EAPN Press Release on Survey of Income and Living Conditions 2010
Dramatic rise in inequality highlights that the burden is not being shared equally
30 November 2011: The latest report on income and poverty published today shows that inequality in Ireland has grown dramatically. The preliminary results from the Central Statistics Office Survey of Income and Living Conditions 2010 shows that the at-risk of poverty rate grew from 14.1% in 2009 to 15.8% in 2010. This is despite the fact that the level of income necessary to define a person as ‘at risk of poverty’ from approximately €231/week in 2009 to €207/week in 2010.
Other data also showed a sharp increase in income inequality with the gap between the top and bottom 20% of income earners increasing by 28% between 2009 and 2010.
The Survey also showed that the number of those in material deprivation, and therefore unable to afford 2 of the 11 basic necessities, rose from 17.1% in 2009 to 22.5% in 2010. This is an overall increase of almost two-thirds in those experiencing material deprivation from 2008. While material deprivation is mostly being experienced by those at the very bottom of the income scale there is also a dramatic increase in deprivation amongst those higher up the income ladder.
Those who were unemployed, lone parent households and those not at work due to illness or disability continued to be among those experiencing the highest levels of poverty while the poverty levels of those in work have risen considerably.
The Survey showed that the removal of social payments would skyrocket the 15.8% at-risk of poverty rate to a shocking 51% of the population. This demonstrates an increased dependency on social transfers compared to previous years and stands as a warning to the Government which has stated its intention to cut social payments in next week’s budget.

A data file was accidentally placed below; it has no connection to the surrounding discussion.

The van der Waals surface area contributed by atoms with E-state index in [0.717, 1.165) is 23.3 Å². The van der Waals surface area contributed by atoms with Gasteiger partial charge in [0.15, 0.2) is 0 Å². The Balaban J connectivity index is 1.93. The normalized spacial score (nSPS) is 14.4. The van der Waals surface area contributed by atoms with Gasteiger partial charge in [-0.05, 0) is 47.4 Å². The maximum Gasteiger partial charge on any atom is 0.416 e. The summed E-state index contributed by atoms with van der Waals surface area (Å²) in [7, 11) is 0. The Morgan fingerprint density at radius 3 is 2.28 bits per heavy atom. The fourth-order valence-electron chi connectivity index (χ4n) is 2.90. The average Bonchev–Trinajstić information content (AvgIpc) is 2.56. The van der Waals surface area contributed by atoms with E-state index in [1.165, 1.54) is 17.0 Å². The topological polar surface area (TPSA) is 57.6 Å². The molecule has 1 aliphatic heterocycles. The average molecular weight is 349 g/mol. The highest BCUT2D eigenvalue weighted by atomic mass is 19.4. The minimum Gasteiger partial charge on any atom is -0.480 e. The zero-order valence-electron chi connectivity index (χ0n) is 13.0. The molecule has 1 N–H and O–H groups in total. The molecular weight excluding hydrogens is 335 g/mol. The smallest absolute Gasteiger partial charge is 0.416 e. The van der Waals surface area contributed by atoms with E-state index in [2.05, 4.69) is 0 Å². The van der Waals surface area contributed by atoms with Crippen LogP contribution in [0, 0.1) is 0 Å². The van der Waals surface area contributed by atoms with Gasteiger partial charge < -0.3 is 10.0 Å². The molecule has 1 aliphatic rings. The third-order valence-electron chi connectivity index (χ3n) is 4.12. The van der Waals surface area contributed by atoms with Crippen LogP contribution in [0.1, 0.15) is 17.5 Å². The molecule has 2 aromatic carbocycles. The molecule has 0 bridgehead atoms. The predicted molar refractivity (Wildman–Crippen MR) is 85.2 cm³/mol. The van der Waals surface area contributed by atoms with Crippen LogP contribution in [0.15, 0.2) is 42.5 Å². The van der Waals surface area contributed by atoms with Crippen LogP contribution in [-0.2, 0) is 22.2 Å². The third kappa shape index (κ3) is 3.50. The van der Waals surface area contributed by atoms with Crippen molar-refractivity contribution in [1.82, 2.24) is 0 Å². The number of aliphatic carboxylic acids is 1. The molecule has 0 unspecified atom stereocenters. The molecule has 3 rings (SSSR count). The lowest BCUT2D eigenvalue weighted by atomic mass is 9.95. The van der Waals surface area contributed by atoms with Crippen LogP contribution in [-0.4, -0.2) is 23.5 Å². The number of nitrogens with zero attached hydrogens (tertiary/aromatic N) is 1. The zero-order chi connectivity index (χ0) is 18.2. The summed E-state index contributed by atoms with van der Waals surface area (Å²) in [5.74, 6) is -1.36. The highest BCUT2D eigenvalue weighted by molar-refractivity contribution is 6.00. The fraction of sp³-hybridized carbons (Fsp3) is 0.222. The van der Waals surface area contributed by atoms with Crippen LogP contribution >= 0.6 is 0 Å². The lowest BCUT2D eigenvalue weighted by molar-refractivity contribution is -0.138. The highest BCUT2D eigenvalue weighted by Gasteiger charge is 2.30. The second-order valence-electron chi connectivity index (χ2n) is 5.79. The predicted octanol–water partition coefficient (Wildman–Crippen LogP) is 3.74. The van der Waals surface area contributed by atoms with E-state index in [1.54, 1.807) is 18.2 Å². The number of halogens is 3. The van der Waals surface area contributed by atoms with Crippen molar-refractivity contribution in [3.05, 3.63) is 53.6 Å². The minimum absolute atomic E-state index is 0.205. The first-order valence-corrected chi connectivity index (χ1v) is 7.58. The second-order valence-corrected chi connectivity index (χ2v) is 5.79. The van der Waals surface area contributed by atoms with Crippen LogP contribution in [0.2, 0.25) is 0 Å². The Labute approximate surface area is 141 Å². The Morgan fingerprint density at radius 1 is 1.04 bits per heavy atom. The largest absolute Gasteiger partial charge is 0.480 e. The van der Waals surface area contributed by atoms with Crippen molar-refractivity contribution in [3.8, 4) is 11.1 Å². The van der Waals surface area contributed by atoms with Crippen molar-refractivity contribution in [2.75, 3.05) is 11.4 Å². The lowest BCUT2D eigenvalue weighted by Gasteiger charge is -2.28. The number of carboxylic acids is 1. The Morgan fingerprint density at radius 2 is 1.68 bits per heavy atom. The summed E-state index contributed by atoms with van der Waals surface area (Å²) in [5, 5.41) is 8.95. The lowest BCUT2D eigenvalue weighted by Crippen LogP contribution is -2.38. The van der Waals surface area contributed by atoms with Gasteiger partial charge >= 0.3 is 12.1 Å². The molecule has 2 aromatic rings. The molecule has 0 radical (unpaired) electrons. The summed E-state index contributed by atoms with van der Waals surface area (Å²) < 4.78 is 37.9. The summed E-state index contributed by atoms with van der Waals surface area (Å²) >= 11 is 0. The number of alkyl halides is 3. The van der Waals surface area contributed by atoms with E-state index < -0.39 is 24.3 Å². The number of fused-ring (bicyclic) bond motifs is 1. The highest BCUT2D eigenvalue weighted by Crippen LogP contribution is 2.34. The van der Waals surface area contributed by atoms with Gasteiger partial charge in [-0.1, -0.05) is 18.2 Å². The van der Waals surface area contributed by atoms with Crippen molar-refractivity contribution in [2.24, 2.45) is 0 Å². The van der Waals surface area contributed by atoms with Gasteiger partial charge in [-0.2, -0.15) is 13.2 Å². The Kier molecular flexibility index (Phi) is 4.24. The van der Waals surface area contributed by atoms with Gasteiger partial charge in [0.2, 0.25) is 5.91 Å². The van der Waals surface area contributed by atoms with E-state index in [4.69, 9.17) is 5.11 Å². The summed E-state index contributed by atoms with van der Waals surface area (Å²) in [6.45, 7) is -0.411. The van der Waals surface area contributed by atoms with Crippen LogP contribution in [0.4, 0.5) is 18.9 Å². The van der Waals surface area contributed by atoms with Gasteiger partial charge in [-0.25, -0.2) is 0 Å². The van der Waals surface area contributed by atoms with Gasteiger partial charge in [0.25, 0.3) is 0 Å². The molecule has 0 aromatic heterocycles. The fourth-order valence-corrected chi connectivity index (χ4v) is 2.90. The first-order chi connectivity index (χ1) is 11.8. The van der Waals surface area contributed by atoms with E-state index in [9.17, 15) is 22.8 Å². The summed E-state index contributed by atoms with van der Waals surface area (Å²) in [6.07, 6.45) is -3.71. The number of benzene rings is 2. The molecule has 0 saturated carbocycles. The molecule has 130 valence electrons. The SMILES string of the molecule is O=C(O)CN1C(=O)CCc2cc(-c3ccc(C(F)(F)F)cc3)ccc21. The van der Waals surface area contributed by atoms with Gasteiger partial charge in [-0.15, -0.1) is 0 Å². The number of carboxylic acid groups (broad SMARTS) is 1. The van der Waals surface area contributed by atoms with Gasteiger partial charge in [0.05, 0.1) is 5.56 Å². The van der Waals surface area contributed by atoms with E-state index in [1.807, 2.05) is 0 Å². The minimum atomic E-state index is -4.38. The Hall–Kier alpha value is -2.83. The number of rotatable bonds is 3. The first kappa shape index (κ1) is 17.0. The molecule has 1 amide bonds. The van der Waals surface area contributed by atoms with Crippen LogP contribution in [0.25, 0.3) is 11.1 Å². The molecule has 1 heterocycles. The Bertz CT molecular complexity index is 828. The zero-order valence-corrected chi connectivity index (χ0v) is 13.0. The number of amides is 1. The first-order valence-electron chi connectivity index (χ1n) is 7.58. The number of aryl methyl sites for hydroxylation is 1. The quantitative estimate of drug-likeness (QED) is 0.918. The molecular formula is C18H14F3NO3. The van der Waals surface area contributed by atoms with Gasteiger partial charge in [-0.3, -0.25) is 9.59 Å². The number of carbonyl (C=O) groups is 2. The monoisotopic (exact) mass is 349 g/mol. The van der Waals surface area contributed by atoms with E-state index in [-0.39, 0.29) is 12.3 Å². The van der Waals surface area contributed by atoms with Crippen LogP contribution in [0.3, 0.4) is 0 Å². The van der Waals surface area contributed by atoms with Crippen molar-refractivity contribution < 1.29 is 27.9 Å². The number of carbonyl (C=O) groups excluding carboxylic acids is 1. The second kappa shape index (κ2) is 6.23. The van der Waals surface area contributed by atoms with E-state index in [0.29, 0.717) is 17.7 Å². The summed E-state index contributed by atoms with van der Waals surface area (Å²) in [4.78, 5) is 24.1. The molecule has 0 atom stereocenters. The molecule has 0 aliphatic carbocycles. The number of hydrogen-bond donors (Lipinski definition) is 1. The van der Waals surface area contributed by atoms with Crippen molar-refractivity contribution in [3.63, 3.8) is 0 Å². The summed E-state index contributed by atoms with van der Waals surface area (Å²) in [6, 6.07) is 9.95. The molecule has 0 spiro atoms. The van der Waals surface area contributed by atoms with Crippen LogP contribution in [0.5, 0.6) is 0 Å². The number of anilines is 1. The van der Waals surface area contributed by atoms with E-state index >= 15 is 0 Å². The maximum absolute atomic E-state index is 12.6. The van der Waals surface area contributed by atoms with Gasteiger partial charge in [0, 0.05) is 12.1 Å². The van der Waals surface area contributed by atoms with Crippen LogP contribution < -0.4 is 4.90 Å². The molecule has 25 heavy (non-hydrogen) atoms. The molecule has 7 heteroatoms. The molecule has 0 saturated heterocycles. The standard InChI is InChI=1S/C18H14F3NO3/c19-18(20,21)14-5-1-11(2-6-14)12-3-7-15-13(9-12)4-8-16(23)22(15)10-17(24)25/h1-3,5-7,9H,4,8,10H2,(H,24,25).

Paul Ginnell, Policy Officer with the European Anti-Poverty Network Ireland, stated that “this Survey clearly shows that those on the lowest end are faring much worse and that this group is rapidly growing. Polices are having a more detrimental impact on those worse off and this provides a stark reminder to the new Government of the impact of the different policy choices. Continuing the cuts to services and welfare supports and introducing regressive taxes such as a VAT increase and flat rate service charges will increase poverty while introducing progressive tax reform, initially focusing on taxing wealth, will produce more equitable outcomes”.
- For Full Preliminary CSO Survey of Income and Living Conditions Preliminary report see http://www.cso.ie/en/media/csoie/releasespublications/documents/silc/2010/prelimsilc_2010.pdf . This document also contains an explanation of the different measurement of poverty
- At-risk of poverty in the report refers to those living below a threshold of 60% of the national median income which in 2010 was approximately €207.57 per week.
- Material deprivation refers to those lacking at least two of 11 agreed items.
- Consistent Poverty refers to those who are at-risk of poverty and also experience material deprivation. Consistent poverty has risen from 4.2% in 2008 to 6.2% in 2010. The Government Poverty target is to reduce consistent poverty to between 2-4% in 2012 with the aim of eliminating it by 2016. The Government is currently in the process of revising its target.
- The Community Platform has recently published Paying our Way: Proposals for the Progressive reform of the Irish tax system which is available at http://communityplatform.ie/index.php?page=paying-our-way .
- Paul Ginnell, EAPN Ireland, 22 Great Strand Street, Dublin 1; Tel: 087-6402200; Email: email@example.com ; Website: www.eapn.ie